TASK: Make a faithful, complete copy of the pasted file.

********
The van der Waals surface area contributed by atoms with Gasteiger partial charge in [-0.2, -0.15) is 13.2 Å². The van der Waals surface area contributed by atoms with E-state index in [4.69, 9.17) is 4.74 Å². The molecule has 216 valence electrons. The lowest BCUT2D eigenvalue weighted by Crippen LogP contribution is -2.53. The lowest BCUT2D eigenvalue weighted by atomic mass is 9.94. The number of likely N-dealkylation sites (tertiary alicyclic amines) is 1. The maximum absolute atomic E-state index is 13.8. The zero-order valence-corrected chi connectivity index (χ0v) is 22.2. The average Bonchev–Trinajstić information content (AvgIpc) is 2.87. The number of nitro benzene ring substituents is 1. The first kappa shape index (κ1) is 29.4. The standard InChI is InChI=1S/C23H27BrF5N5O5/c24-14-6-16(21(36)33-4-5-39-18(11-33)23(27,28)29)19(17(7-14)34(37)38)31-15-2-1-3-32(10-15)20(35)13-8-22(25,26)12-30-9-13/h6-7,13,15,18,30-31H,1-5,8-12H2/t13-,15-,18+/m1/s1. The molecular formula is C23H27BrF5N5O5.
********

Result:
The van der Waals surface area contributed by atoms with Gasteiger partial charge in [-0.2, -0.15) is 13.2 Å². The van der Waals surface area contributed by atoms with E-state index in [4.69, 9.17) is 4.74 Å². The molecule has 216 valence electrons. The lowest BCUT2D eigenvalue weighted by Crippen LogP contribution is -2.53. The lowest BCUT2D eigenvalue weighted by atomic mass is 9.94. The number of likely N-dealkylation sites (tertiary alicyclic amines) is 1. The maximum absolute atomic E-state index is 13.8. The zero-order valence-corrected chi connectivity index (χ0v) is 22.2. The average Bonchev–Trinajstić information content (AvgIpc) is 2.87. The number of nitro benzene ring substituents is 1. The first kappa shape index (κ1) is 29.4. The standard InChI is InChI=1S/C23H27BrF5N5O5/c24-14-6-16(21(36)33-4-5-39-18(11-33)23(27,28)29)19(17(7-14)34(37)38)31-15-2-1-3-32(10-15)20(35)13-8-22(25,26)12-30-9-13/h6-7,13,15,18,30-31H,1-5,8-12H2/t13-,15-,18+/m1/s1. The molecular formula is C23H27BrF5N5O5.